But enough for the reasoning and architecture, let’s just get our hands on. Assuming you already have a copper engine running, starting the monitoring UI is as simple as

docker run -p 8080:8080 copperengine/copper-monitoring

The copper engines to connect to can be setup from within the UI and by each user on its own. You can, however, as well set up some default connections via environment variables so that a new user already has some engines pre setup, specific for the project to be monitored. Same goes for standard UI user/password and a possible InfluxDB connection. If you run the UI, keep in mind that you engine must be in a 5.0+ version as for the UI to work, some minor but important changes to the engine had to be made.

Et voila, you can now checkout the features of the new UI yourself. For a fully detailed setup and technical description, just visit the source repository and checkout the file. After all, copper-monitoring is Open Source and licensed via Apache 2.0, same as the copper engine.

Broken workflows screenshot

If you don’t have docker installed or you currently don’t have time to check out the UI yourself, we’d like to close the article with a feature list.

  1. Get the overhead view of your application:
    • Real-time statistics visualized
    • Number of active/broken workflows per engine
    • Workflow details and interaction
    • Audit Trail display
    • Workflow Repository display
    • Processor Pool display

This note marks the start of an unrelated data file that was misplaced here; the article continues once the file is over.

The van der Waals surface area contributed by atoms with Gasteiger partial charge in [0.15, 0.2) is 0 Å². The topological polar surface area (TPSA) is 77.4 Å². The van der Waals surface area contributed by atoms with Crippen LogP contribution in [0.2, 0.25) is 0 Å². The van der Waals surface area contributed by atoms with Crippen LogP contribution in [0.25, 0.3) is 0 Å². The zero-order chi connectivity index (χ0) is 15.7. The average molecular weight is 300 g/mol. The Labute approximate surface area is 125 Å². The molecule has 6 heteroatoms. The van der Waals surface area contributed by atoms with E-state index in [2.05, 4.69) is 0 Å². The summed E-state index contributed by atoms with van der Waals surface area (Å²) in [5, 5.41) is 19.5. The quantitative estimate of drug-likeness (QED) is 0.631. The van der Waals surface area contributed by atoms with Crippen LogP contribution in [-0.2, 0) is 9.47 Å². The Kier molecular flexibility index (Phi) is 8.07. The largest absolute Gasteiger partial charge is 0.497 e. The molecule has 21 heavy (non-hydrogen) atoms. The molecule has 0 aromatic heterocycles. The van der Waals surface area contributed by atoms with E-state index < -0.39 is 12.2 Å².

2. Broken Workflows ( with state of ERROR or INVALID )
    • Display details ( with stacktrace ) of broken workflows
    • Display error and last wait Strack Traces
    • Display source code of the workflow ( with highlights on the last waiting line and error line )
    • Display the workflow’s deserialized state
    • Open workflow in pop-up window
    • Filter workflows by class name, state or created and modification date
    • Restart broken workflows ( one, filtered or all )
    • Delete broken workflows ( one, filtered or all )
  3. Waiting Workflows ( with state of WAITING )
    • Display details ( with stacktrace ) of waiting workflows
    • Display source code of workflow ( with highlights on the last waiting line and error line )
    • Display last wait Strack Traces
    • Display the workflow’s deserialized state
    • Open workflow in pop-up window
    • Filter workflows by class name or created and modification date
    • Delete waiting workflows (one, filtered, or all )
  4. Workflow Repository info
    • Display type, source, and last build results of the repository
    • Display list of classes within the repository and their details
    • Display source code of the repository classes
  5. Processor Pools info
    • Display processor pool statistics
    • Processor pool actions: Resume, Suspend, Resume Deque and Suspend Deque
  6. Audit Trail
    • Filter audit trail based on time, log level, class, id, etc.
  7. Collect and show Statistics for all engines
    • The GUI can collect statistics and store them in Local Storage, but only while the page is running in a browser
    • The GUI can alternatively give a user custom generated settings to use with Telegraf and Influx DB so that statistics can be collected continuously.
    • Statistics will be visualized in real-time from either data source